2. Settings –> General –> Reset –> Reset all Settings. You’ll notice that there is no indication in the UI that you are wiping out the backup encryption settings.  ↩

  3. Wireless passwords are synced across devices as one example. Something I discovered when I took my new iPad to the office and it joined right up with the wireless network without me needing to type it in.  ↩

  4. I also believe that a password or passphrase is going to be easier to keep track of. I’m staring at my old iPhone 6 that I’m about to reconfigure as a testing device and I have no clue what the unlock code was that I used the week that I got my 7 plus. I partially blame corporate policy that keeps making me cycle these six digit codes.  ↩

A Roadmap for the Forensics Fundamentals Series

I've got some lofty goals for the collection articles about forensics and e-discovery. Right now I've got a lot of common tasks covered:

  • Collecting email from Outlook using PST files
  • Collecting email from Gmail
  • Extracting text messages and other data from an iOS devices
  • Collecting documents from a person's computer using WinZip

Next we'll turn to some other core concepts that you commonly encounter in the world of forensics and e-discovery like:

  • MD5 Hashes and Checksums
  • Forensic image file formats
  • Understanding File System and Document Metadata

After that, I'm open to suggestions. If you've got an idea for something you'd like to have covered, drop me a line.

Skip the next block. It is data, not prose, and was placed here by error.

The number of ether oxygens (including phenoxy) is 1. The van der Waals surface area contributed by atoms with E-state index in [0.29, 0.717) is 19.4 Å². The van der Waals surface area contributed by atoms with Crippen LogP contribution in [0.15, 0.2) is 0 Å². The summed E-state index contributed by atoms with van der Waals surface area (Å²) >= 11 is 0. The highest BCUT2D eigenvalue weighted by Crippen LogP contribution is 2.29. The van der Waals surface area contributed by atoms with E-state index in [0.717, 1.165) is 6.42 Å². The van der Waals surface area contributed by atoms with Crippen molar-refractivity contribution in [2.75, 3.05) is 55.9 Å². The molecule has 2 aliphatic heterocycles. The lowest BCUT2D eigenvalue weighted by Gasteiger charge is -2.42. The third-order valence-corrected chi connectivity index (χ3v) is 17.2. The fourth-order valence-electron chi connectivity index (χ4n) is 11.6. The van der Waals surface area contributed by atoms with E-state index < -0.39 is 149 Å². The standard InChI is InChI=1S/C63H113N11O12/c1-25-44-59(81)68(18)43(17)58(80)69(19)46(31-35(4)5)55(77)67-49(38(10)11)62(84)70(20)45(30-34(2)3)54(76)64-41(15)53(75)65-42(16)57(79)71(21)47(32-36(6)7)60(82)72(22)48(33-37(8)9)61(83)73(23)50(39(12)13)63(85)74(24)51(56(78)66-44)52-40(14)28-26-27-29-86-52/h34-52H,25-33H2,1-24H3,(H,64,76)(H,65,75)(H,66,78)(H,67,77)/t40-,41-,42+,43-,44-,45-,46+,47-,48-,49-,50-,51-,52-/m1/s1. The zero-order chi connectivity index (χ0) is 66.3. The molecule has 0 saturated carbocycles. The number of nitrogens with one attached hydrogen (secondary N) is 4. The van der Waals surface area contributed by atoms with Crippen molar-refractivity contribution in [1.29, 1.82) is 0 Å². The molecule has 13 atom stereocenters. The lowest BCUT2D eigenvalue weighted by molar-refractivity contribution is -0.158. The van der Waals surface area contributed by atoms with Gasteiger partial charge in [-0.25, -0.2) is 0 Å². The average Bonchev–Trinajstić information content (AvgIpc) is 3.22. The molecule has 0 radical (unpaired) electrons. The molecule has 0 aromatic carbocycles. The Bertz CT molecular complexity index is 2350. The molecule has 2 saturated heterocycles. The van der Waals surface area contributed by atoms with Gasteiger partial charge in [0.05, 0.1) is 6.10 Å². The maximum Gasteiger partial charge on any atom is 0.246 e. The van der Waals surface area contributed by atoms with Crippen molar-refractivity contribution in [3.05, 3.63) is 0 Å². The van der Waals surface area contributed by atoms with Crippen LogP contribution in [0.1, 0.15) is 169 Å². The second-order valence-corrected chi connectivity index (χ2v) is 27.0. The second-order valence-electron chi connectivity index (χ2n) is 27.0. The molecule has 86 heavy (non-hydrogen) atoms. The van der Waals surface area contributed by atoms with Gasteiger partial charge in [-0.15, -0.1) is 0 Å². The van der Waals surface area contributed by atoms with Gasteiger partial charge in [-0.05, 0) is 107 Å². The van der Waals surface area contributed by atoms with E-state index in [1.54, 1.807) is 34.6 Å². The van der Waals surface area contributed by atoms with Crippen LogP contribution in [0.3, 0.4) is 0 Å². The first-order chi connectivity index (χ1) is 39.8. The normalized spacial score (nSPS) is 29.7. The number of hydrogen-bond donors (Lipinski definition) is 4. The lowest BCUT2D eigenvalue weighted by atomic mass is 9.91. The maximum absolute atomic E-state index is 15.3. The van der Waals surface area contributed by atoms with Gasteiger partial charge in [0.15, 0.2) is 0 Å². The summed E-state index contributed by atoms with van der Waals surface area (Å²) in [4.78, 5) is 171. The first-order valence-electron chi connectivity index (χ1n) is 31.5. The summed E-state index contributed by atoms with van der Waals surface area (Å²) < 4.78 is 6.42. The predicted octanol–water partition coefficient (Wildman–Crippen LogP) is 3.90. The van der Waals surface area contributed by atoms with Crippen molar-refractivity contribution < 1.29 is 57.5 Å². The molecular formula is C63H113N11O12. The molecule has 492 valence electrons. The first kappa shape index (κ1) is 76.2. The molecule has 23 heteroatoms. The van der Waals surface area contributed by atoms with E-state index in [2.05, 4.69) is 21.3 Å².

Happy Birthday, Little Guy

Ten years ago today, I impatiently sat through a CLE program in the basement of some downtown hotel and then dashed down to the Country Club Plaza to get in line. My future bride couldn't make it until later, but the people around me in line were pretty chill about her joining me later on as I spent the last couple hours with my trusty and beloved T-Mobile Sidekick 3. It was a super cool phone and I'd rigged it up so that I could SSH into the Mac at my house and control iTunes from anywhere.

A lot has changed since that original iPhone came out. Somehow though, I'm still waiting on a frictionless way to control music throughout my house from my phone, but I guess we'll have to see what the HomePod brings us.

What's new in Apple File System - WWDC 2017

This fall a new file system is coming to Apple computers. It's already been deployed to iOS with little impact on the digital forensics community, but APFS on the desktop is fairly big news.

If you're someone who uses a Mac to analyze Macs, then getting support is easy. Upgrade your machine to High Sierra. If you use tools on Windows to analyze Macs I'm not sure what you'll be looking at in terms of support.